Four years later, the company’s earnings are among the top three percent of Hispanic businesses. But the company’s success required Borrero and his wife to decrease his level of ownership and increase hers, in order to demonstrate to bankers and bonding companies that he is a minority owner.
The shift was necessary because his felony conviction prevented them from obtaining the capital and security which would allow their business to take on larger projects.
It is ironic that a company winning awards at The Stanford Latino Entrepreneurship Initiative Education program for its avowed commitment to help the formerly incarcerated had to restructure itself to cloak the integral role that a formerly incarcerated person plays in the company.
It is a testament to felony disenfranchisement.
But it is not just the criminal legal system that produces these inequities. It is also a product of a social and economic system that has been infected by the virus that led lawmakers to pass bills to give life sentences to low level crack dealers and imprison children until they are senile.
Seeds of Hope
Borrero’s wife, who is the CEO of American Abatement and Demo explained during a video presentation at Stanford University.
“We started this journey first to solve a local problem that needed to be addressed,” she said. “So we focused first within our community, and that was to help create jobs to help the previously incarcerated obtain employment, but with a livable wage.”
“I believe that if we choose to look at them differently, as humans who just made a mistake, then we can plant a small seed of hope.”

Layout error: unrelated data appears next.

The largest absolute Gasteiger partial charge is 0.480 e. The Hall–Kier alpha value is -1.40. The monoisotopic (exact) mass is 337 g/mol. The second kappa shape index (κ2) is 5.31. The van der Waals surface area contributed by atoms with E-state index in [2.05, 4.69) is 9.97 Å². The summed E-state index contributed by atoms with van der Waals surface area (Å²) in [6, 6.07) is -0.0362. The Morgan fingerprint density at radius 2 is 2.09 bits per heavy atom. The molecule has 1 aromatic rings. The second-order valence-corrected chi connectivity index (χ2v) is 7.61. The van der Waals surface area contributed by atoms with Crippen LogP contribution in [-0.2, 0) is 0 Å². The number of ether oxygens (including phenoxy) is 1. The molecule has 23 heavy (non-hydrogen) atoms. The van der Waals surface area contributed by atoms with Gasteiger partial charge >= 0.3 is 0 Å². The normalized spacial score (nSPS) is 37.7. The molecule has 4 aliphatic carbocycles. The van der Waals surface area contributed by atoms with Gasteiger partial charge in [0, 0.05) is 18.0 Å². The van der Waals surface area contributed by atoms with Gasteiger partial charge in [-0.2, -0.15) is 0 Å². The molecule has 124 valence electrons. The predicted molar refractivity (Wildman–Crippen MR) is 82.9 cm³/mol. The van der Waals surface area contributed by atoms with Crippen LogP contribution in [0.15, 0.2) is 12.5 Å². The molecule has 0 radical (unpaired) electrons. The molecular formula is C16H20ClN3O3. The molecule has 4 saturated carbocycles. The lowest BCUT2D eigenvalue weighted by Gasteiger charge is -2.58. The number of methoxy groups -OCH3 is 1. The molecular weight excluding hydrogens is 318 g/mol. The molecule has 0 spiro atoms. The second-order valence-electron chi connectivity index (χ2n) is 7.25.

Fortunately, there are seeds of hope around me.
In the short time that I have been free, I have encountered people working within the system who have interacted with me based upon the man that I have become.
King County Prosecutor, Dan Satterberg, touted my work on his agency’s Facebook Page and wished me the best before I even set foot on the streets. We will soon be meeting for coffee.
Notwithstanding the terrible crime that I committed long ago and for which his office prosecuted me, he invited me to work with Project 180, a juvenile diversion program that helps youths work through personal struggles that may be leading to misbehavior and pairs them with mentors.
Several employees of the Snohomish County Office of Public Defense invited me inside their office to have baked brownies. Their kindness was so jarring to my psyche that I couldn’t keep myself from crying.
Anna Alexander, recently elected to the Snohomish County Superior Court, invited me to attend her investiture. She and her husband Rico Tessandore engaged with me before the event and at the reception like I was a human being, someone who made a terrible mistake as a teenager, but who was trying to meaningfully contribute to society.
Michael Obenland, the superintendent of the prison I was confined at just two months ago, contacted me after reading my last column to tell me, “I know how stressful life can be and I can’t even imagine walking out of prison after so many years.”
“I hope you are managing and coping with your new normal and I really appreciate your insight into your experiences,” he continued.
“Be proud of yourself, it may sound weird; but I am.”
The words and actions of all these men and women made clear they were willing to let me put my past behind me and create a new destiny.
I hope those who are denying opportunities to people who have paid their debt to society realize—as the superintendent of the prison where I was recently confined clearly perceives—that protecting public safety and removing barriers to reentry are not mutually exclusive propositions.
We need more seeds of hope to be planted throughout society.
But fertile soil is hard to find in many places throughout this country. That’s why, despite my employment, column writing, and lecturing at universities, I dread the day when I must try and find another apartment to rent.
Jeremiah Bourgeois is a regular contributor to The Crime Report and a paralegal in Everett, Wa. Originally sentenced to life without parole when he was 14, he was released in 2019 after serving 27 years of confinement. He welcomes comments from readers.